While Marvel comics are famous for their hyperbole, it’s no exaggeration to refer to them collectively as the “Biggest Story Ever Told.” It’s possible only one man knows the entire tale so far.
With over half a million pages over innumerable lines and iterations, the Marvel canon is, per Eisner Award-winning writer Douglas Wolk, “the longest continuous, self-contained work of fiction ever created.” More has been written about Thor in comic panels than in the Poetic Edda. And so great is Marvel’s influence that most people probably don’t know that the Thor of myth was originally, and famously, a redhead. But it’s precisely because this story is so fathomless and influential that Wolk decided to read every part of it. Not that he, in any way, recommends you do the same.
“Nobody is supposed to read the whole thing,” Wolk writes in “All of the Marvels: A Journey to the Ends of the Biggest Story Ever Told,” a delightful digest by way of CliffsNotes that one might call a Marvel Guide to the Perplexed. “Am I glad I did it? Absolutely.”
In the book, Wolk breaks the mammoth Marvel epic down to its themes, line-wide “events” and characters, highlighting specific issues pivotal to the larger arc — say, when Spider-Man first tossed his suit in the trash or when Norman Osborn seized control of the Oval Office. (Wolk’s guiding criteria was that he only read comics where Spider-Man, the Kevin Bacon of the main Marvel timeline, could feasibly appear without time or interdimensional travel, which didn’t spare him an issue of “Ren & Stimpy.”) He also provides interludes about the history of real-world presidential cameos and the delightful world of Marvel’s music, from the big-on-Earth-616 pop star Dazzler to that time KISS fought Doctor Doom.
In his years-long survey, Wolk discovered a “funhouse-mirror” history of the past 60 years and a “boisterous, tragi-comic, magnificently filigreed story about power and ethics, set in a world transformed by wonders.” Most wonderful — or, in Marvelian terms, spectacular, amazing or uncanny — is this grand, collaborative narrative’s power to not only capture the zeitgeist, but help to create it.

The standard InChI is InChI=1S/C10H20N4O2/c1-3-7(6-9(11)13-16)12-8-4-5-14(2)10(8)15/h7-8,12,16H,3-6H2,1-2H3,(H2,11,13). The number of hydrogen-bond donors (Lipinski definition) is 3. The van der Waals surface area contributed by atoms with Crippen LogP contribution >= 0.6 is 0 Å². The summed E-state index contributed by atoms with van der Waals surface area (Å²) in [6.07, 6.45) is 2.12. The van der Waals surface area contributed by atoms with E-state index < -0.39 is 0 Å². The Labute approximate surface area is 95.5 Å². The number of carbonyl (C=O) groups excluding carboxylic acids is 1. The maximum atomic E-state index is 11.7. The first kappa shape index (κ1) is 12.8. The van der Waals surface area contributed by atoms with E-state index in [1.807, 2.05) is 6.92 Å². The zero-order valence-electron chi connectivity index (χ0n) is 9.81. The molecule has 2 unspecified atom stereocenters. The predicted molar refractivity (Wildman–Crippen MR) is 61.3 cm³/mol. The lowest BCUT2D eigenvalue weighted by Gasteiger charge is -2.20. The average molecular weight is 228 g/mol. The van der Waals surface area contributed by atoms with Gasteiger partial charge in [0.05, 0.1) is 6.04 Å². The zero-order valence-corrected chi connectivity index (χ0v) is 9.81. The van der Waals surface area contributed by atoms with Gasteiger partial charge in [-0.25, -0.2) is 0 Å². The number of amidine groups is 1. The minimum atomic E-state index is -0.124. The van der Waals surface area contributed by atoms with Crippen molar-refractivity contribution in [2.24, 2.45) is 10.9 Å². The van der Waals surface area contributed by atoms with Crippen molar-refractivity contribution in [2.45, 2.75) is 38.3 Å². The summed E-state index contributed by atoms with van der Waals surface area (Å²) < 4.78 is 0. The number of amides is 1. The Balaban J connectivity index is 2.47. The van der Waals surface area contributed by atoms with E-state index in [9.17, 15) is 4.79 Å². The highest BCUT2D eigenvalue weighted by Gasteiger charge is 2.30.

I spoke with Wolk about finding the bigger picture from so many back issues and why he’s excited for Marvel’s huge, stupendous saga to enter a new age of inclusion.
PJ Grisar: So, how did you end up doing this? It began with your son, right?
It did kind of start with my son and his idea that he would read all of Marvel Comics in the order the events happened to the characters. When we started reading together, I started wondering “what would happen if I read all of them?” In some sense it’s a stunt, but also there was this giant story waiting to be read. This ended up happening and took longer than I thought it was gonna take.
It took about five years in all to read everything and write the book. The reading part was the really fun part. I got this kind of Stockholm Syndrome thing. Even comics that were kind of inept, or poorly done or there’s some kind of icky about them, there was also something that was very much of their time and of their moment that was really enjoyable. It may have been a defense mechanism. I did have to lock myself into an apartment for two weeks to read all of “The Punisher.”
Yikes. That sounds… psychologically unsettling. And you were also caught reading at Burning Man.
That was an accident! There was a memorial to Stan Lee, there was a little box under it and inside the box there were all these comics. I ended up doing a little bibliomancy with one of them. I was like, “All right, let’s tell my fortune by grabbing a random one and opening it to a random page and pointing to a random panel and seeing what it says.” It was this “Fantastic Four” panel that was really, really unnerving thing about like “Watch out for radioactivity!”
That night, with a friend of mine, we went out to these boxes — somebody had beautifully decorated wooden boxes that had radioactivity and biohazard symbols all over them. We sat there, we watched what was going on for a while, and at one point I felt a little sting. I got back to my tent and the next day I looked at it, and it was this massive spider bite on my back. There aren’t really spiders out at Burning Man — it’s the middle of the desert — but nonetheless I got this huge painful bite. I was like, “All right, I was bitten by a radioactive spider.”
No superpowers, though! You suggest that the Marvel universe starts with “Patsy and Hedy” — a teen romcom comic — and “Linda Carter, Student Nurse” rather than the usual point of departure, “Fantastic Four” Number One. How did you end up there?
I kept noticing that there were all these comics that were about teenage girls and young professional women. That was a thread of comics that kind of went away, but the characters never completely went away. There was this crossover between them two months after the first issue of “Fantastic Four.”